Molecular Plant Biology
Plants are at the base of almost all the Earth’s food webs, providing carbon and energy derived from photosynthesis to all other living organisms. Their ability to harvest light energy using chlorophyll and assimilate carbon dioxide into sugars is a process that provides energy to sustain all organisms in the world.
Plants show remarkable adaptations to light, heat, drought and stress, allowing them to colonise almost all available habitats on our planet: from the oceans to most of the Earth’s land surface. Plants exhibit enormous diversity from single-celled algae to ferns and complex seed plants; including the conifers and flowering plants.
To determine how plants underpin the global ecosystem we need to understand the fundamental physiology of their germination, growth and reproduction. For complex land plants this means growth from spores or seeds to eventually forming mature plants, or the production of flowers by the flowering plants.
The study of plants spans most disciplines of biology, from systematics to genetics, cell biology and biochemistry. In Molecular Plant Biology we study how plants function at the cellular level and how cellular mechanisms evolved. Work in these areas is crucial to:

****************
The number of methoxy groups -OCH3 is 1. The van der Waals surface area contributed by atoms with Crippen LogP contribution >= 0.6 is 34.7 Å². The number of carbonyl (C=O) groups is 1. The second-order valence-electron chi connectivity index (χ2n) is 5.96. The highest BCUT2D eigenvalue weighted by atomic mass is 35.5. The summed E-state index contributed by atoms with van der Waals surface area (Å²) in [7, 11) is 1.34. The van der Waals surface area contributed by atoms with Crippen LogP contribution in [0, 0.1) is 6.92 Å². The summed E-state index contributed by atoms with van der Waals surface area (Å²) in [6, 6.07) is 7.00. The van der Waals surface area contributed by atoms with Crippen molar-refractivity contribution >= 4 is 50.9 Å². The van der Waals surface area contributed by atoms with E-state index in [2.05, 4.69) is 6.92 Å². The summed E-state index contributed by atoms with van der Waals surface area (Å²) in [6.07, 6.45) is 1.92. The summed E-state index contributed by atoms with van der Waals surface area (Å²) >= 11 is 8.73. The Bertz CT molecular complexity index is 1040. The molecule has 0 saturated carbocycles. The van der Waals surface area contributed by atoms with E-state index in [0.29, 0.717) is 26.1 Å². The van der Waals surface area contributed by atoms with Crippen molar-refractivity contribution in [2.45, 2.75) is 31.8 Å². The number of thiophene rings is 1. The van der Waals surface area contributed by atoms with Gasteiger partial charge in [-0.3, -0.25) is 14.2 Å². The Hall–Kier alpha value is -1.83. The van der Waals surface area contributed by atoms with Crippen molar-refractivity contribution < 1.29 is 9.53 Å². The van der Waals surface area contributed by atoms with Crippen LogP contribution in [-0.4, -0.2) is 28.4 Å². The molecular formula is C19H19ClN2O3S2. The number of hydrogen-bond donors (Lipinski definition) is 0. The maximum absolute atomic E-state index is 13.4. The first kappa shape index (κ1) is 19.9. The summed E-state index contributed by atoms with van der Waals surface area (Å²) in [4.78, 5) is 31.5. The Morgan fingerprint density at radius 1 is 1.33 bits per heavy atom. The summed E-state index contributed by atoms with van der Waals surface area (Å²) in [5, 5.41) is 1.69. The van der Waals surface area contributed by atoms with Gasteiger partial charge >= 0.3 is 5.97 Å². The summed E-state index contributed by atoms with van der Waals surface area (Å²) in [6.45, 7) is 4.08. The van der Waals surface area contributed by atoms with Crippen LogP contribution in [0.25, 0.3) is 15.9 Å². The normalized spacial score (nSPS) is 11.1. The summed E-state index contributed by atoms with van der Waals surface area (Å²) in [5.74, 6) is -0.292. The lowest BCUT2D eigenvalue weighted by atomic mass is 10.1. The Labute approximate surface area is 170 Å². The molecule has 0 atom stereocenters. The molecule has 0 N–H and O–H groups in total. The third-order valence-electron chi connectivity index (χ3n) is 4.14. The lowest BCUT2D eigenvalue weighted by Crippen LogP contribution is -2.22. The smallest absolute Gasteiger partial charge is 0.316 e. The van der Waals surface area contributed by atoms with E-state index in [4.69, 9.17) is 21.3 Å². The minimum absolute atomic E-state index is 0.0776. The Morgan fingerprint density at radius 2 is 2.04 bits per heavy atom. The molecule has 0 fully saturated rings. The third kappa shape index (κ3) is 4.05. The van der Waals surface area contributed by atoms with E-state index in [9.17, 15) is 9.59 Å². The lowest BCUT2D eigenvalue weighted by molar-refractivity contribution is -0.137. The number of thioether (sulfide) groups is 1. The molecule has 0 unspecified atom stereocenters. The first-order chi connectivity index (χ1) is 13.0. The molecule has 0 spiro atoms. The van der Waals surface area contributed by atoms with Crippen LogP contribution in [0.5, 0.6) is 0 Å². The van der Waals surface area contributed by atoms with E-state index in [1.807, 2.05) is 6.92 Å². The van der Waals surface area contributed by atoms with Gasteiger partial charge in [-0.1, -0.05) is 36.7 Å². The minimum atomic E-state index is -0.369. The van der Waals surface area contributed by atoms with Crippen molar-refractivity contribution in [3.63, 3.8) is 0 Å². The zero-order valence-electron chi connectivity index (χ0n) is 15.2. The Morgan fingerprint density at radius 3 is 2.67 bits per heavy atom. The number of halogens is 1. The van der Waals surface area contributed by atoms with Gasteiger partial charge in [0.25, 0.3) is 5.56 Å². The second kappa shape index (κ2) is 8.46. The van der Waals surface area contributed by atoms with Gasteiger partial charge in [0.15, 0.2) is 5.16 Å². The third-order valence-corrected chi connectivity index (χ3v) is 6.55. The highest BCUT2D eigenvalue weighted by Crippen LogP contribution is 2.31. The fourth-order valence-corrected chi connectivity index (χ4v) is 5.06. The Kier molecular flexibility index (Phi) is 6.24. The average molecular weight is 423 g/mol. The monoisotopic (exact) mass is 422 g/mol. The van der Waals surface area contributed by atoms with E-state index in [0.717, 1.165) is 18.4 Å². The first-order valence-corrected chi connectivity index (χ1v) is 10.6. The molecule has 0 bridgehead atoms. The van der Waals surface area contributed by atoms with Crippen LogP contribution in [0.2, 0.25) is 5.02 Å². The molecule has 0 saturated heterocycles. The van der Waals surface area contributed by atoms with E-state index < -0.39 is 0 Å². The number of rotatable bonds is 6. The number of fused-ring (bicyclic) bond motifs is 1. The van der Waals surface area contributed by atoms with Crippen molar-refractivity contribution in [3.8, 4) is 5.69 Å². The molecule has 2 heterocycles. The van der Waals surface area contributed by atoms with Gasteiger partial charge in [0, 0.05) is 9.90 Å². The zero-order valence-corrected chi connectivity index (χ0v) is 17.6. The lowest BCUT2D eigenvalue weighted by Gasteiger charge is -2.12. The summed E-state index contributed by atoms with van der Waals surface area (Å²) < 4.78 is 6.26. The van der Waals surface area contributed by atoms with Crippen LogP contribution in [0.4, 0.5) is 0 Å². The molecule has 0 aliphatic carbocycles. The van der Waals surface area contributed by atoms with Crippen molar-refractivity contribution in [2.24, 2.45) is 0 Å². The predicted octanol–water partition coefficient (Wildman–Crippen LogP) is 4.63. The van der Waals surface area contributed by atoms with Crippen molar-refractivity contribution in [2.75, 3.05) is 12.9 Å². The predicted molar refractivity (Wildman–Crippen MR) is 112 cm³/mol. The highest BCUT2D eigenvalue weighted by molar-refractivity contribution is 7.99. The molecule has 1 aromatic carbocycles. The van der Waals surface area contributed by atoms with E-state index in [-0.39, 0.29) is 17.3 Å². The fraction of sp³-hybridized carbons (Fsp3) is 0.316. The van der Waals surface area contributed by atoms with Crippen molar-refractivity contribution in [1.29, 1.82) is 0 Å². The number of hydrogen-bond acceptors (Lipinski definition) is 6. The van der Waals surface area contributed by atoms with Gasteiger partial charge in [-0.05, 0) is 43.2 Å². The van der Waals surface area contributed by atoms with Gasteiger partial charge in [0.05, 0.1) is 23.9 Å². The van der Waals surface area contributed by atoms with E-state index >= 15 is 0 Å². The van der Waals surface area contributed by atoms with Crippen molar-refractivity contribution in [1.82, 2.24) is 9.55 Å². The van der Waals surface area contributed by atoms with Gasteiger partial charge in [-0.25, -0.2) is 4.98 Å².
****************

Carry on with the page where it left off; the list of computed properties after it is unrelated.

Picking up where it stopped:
- Understanding the regulation of photosynthesis, plant metabolism and other underlying plant growth mechanisms
- Mapping the diversity of plants, which is key to understanding plant evolution and conservation
- Determining how plants respond to stress and the impact of climate change
- Unravelling how plants respond to microbial pathogens
- Understanding how plants roots absorb nutrients
- Understanding the regulation of plant growth, which contributes to food security for a rapidly growing world
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“Plants are fundamental to the Earth, underpinning all complex life forms and human civilisation. They give us the oxygen we breathe the food we eat, most of the fibres we clothe ourselves in, and are the main players in the carbon cycle, trapping and releasing carbon dioxide. Plants are both the engine and lungs of our planet, and understanding their fundamental biology is essential to humankind”
Section Administrator: Debra Ashby